Daily market review

United States

US stocks ended near their highs Wednesday, reacting favorably to Federal Reserve minutes posted at mid-afternoon. The Dow rose 0.6 percent, the S&P 1.0 percent and the NASDAQ 1.5 percent.

Though wage pressures are generally seen remaining elevated, the minutes of the May 3-4 policy meeting noted that some members of the Federal Open Market Committee said overall price pressures "may no longer be worsening." Also positive is what was not mentioned in the minutes: the risk that rate hikes could increase from 50 to 75 basis points.

The market edged higher in early trade boosted by a rally among retailers, which since last week's rout in big-box chain Target had been the center of weakness. Dick's Sporting Goods cut guidance and opened sharply lower but then rallied sharply for a 9.7 percent gain on the session.

High-end department store chain Nordstrom rose 14.0 percent after, in contrast to other retailers, raising guidance.

Wendy's jumped 9.8 percent after the burger chain's biggest shareholder, Trian Fund Management, said it may make a bid for the company. Kohl's rose 11.9 percent on a report that bids for the big-box chain are being revised higher.

Home builder Toll Brothers stock rose 7.8 percent after beating estimates and saying demand for its homes remains solid despite high mortgage rates.

The Mortgage Bankers Associations reported yet another decline in weekly mortgage data signaling a likely downturn in the pace of total applications. Yet purchase applications did rise slightly suggesting that, however moderate, there is still buying activity. Other economic data included a 0.4 percent rise in durable goods orders for April, a gain of moderate strength confirmed by a 0.3 percent rise in orders for core capital goods.

These price data reflect observations at 4:00 PM US ET: Dated Brent spot crude oil rose US$0.88 to US$114.44 while spot gold fell US$12.19 to US$1,854.26. The US dollar rose vs. major currencies. The US Treasury 30-year bond yield was unchanged at 2.98 percent and the 10-year note yield was also unchanged at 2.76 percent.


European shares posted gains Wednesday, helped by modest strength in Asia and early strength on Wall Street. France's CAC rose 0.7 percent and Germany's DAX posted a 0.6 percent gain.

Germany's GfK survey suggests consumer sentiment will hold steady in June. The report's climate indicator edged up to minus 26.0, still very weak but up from minus 26.6 in May. While offering some hope that deterioration in consumer morale may be over, the latest results nevertheless suggest that households are still very cautious.

The UK FTSE rose 0.5 percent despite new troubles in parliament, including from the Tory party, following the publication of Sue Gray's report and Boris Johnson's handling of the Covid party-gate events.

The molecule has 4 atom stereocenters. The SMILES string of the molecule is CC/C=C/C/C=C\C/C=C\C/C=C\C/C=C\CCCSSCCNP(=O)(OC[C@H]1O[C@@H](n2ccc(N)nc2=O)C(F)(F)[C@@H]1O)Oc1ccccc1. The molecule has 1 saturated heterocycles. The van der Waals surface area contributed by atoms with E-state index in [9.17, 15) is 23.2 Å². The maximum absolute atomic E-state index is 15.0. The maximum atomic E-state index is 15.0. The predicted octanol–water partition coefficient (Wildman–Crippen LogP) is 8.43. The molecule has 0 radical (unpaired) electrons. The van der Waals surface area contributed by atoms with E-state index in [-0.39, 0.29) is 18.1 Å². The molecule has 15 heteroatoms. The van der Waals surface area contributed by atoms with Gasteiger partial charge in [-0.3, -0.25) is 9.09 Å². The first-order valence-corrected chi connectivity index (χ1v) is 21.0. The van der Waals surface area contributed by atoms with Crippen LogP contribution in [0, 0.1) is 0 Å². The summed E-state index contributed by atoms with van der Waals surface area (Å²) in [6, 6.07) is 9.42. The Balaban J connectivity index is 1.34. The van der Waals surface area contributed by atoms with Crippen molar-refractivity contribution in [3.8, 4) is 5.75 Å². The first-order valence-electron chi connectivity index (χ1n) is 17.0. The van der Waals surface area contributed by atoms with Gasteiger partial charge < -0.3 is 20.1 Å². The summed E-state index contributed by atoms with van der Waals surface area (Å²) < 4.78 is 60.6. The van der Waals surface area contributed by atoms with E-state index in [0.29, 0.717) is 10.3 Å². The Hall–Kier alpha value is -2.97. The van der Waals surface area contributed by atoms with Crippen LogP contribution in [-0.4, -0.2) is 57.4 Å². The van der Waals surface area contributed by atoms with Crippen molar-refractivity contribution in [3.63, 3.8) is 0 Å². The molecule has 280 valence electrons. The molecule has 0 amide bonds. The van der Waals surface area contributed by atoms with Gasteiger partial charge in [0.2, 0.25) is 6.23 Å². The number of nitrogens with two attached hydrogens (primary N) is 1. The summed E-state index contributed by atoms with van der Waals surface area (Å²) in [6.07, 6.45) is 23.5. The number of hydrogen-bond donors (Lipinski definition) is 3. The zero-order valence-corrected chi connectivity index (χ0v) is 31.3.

In the UK, power company SSE plc rose 5.8 percent on strong earnings and retailer Marks & Spencer rose 4.8 percent despite voicing caution on the full year outlook. Swedish medical equipment maker Elekta gained 3.0 percent, also on strong earnings.

Asia Pacific

Stocks were mixed Wednesday, showing resilience following Tuesday's losses among US social media shares. China's Shanghai index rose 1.2 percent to cut in half the prior session's 2.4 percent drop. Japan's Nikkei 225 fell 0.3 percent while Australia's All Ordinaries gained 0.3 percent, both showing little reaction to a hawkish policy announcement from the Reserve Bank of New Zealand.

The RBNZ not only raised its policy rate by 50 basis points but also said it may raise rates above the neutral level in order to bring inflation back within its 1 to 3 percent target range. The 50-point move is the second in a row and follows 25-point moves at their three prior meetings. The bank underscored its confidence in the New Zealand economy, including the strength of the labor market, which it said gives them the scope to focus on inflation. New Zealand's NZX 50 fell 0.7 percent.

Singapore revised up March-quarter GDP by 3 tenths, to 0.7 percent growth compared to the prior quarter, when quarterly growth, however, was much stronger, at 2.3 percent. Public health restrictions were relatively tight early in the year before easing in March. The Strait Times index slipped 0.5 percent.

Looking ahead*

The Bank of Korea opens Thursday's session amid expectations for another 25-basis-point rate hike. Asian economic reports will include Australian capital expenditures, industrial production from Singapore, and merchandise trade from Hong Kong. Business and consumer confidence will be posted in Italy. In North America, Canada will post retail sales, and in the US, the second estimate for first-quarter GDP, weekly jobless claims, pending home sales, and the Kansas City Fed manufacturing index will be posted.

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